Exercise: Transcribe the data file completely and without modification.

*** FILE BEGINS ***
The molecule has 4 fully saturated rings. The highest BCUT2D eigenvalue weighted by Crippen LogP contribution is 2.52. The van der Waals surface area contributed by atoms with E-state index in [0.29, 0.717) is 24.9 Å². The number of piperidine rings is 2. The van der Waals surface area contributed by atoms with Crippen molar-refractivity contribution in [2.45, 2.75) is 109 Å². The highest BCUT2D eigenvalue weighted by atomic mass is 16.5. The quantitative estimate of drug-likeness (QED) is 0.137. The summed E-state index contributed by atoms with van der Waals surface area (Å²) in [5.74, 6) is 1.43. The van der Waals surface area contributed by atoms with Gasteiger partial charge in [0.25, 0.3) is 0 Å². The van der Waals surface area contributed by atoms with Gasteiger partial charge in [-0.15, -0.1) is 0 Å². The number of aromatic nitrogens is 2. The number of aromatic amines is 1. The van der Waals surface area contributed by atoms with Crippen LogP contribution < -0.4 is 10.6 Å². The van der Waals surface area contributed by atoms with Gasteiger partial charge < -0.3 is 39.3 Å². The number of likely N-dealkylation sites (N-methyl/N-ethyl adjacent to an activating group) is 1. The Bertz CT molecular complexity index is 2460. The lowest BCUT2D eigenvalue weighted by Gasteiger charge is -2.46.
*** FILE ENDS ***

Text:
The molecule has 4 fully saturated rings. The highest BCUT2D eigenvalue weighted by Crippen LogP contribution is 2.52. The van der Waals surface area contributed by atoms with E-state index in [0.29, 0.717) is 24.9 Å². The number of piperidine rings is 2. The van der Waals surface area contributed by atoms with Crippen molar-refractivity contribution in [2.45, 2.75) is 109 Å². The highest BCUT2D eigenvalue weighted by atomic mass is 16.5. The quantitative estimate of drug-likeness (QED) is 0.137. The summed E-state index contributed by atoms with van der Waals surface area (Å²) in [5.74, 6) is 1.43. The van der Waals surface area contributed by atoms with Gasteiger partial charge in [0.25, 0.3) is 0 Å². The van der Waals surface area contributed by atoms with Gasteiger partial charge in [-0.15, -0.1) is 0 Å². The number of aromatic nitrogens is 2. The number of aromatic amines is 1. The van der Waals surface area contributed by atoms with Crippen LogP contribution < -0.4 is 10.6 Å². The van der Waals surface area contributed by atoms with Gasteiger partial charge < -0.3 is 39.3 Å². The number of likely N-dealkylation sites (N-methyl/N-ethyl adjacent to an activating group) is 1. The Bertz CT molecular complexity index is 2460. The lowest BCUT2D eigenvalue weighted by Gasteiger charge is -2.46.